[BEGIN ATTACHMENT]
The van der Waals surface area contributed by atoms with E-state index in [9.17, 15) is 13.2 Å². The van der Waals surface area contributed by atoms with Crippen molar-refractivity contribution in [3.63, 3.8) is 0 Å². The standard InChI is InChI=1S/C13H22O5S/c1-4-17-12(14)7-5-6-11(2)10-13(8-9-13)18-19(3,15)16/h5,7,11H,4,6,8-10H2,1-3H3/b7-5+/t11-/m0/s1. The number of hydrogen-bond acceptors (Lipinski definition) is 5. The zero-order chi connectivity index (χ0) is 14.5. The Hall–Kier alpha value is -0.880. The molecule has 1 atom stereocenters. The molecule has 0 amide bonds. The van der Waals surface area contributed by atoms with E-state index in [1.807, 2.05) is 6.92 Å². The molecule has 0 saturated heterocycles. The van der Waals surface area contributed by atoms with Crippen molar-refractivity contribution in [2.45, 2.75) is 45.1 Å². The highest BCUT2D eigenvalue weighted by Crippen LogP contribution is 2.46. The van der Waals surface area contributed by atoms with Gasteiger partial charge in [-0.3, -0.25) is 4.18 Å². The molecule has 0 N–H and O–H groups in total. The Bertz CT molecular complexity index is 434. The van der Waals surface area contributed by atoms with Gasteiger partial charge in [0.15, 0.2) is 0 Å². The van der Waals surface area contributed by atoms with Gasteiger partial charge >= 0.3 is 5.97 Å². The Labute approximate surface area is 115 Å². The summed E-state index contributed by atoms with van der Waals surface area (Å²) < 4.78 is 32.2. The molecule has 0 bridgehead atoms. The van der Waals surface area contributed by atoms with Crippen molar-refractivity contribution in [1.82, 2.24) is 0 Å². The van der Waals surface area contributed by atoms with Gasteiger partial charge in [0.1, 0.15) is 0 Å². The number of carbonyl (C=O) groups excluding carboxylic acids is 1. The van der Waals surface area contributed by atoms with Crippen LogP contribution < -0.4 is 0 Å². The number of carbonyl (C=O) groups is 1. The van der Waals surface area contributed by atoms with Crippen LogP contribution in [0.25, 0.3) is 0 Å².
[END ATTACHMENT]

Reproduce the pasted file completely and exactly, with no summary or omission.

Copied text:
The van der Waals surface area contributed by atoms with E-state index in [9.17, 15) is 13.2 Å². The van der Waals surface area contributed by atoms with Crippen molar-refractivity contribution in [3.63, 3.8) is 0 Å². The standard InChI is InChI=1S/C13H22O5S/c1-4-17-12(14)7-5-6-11(2)10-13(8-9-13)18-19(3,15)16/h5,7,11H,4,6,8-10H2,1-3H3/b7-5+/t11-/m0/s1. The number of hydrogen-bond acceptors (Lipinski definition) is 5. The zero-order chi connectivity index (χ0) is 14.5. The Hall–Kier alpha value is -0.880. The molecule has 1 atom stereocenters. The molecule has 0 amide bonds. The van der Waals surface area contributed by atoms with E-state index in [1.807, 2.05) is 6.92 Å². The molecule has 0 saturated heterocycles. The van der Waals surface area contributed by atoms with Crippen molar-refractivity contribution in [2.45, 2.75) is 45.1 Å². The highest BCUT2D eigenvalue weighted by Crippen LogP contribution is 2.46. The van der Waals surface area contributed by atoms with Gasteiger partial charge in [-0.3, -0.25) is 4.18 Å². The molecule has 0 N–H and O–H groups in total. The Bertz CT molecular complexity index is 434. The van der Waals surface area contributed by atoms with Gasteiger partial charge in [0.15, 0.2) is 0 Å². The van der Waals surface area contributed by atoms with Gasteiger partial charge >= 0.3 is 5.97 Å². The Labute approximate surface area is 115 Å². The summed E-state index contributed by atoms with van der Waals surface area (Å²) < 4.78 is 32.2. The molecule has 0 bridgehead atoms. The van der Waals surface area contributed by atoms with Crippen molar-refractivity contribution in [1.82, 2.24) is 0 Å². The van der Waals surface area contributed by atoms with Gasteiger partial charge in [0.1, 0.15) is 0 Å². The number of carbonyl (C=O) groups excluding carboxylic acids is 1. The van der Waals surface area contributed by atoms with Crippen LogP contribution < -0.4 is 0 Å². The number of carbonyl (C=O) groups is 1. The van der Waals surface area contributed by atoms with Crippen LogP contribution in [0.25, 0.3) is 0 Å².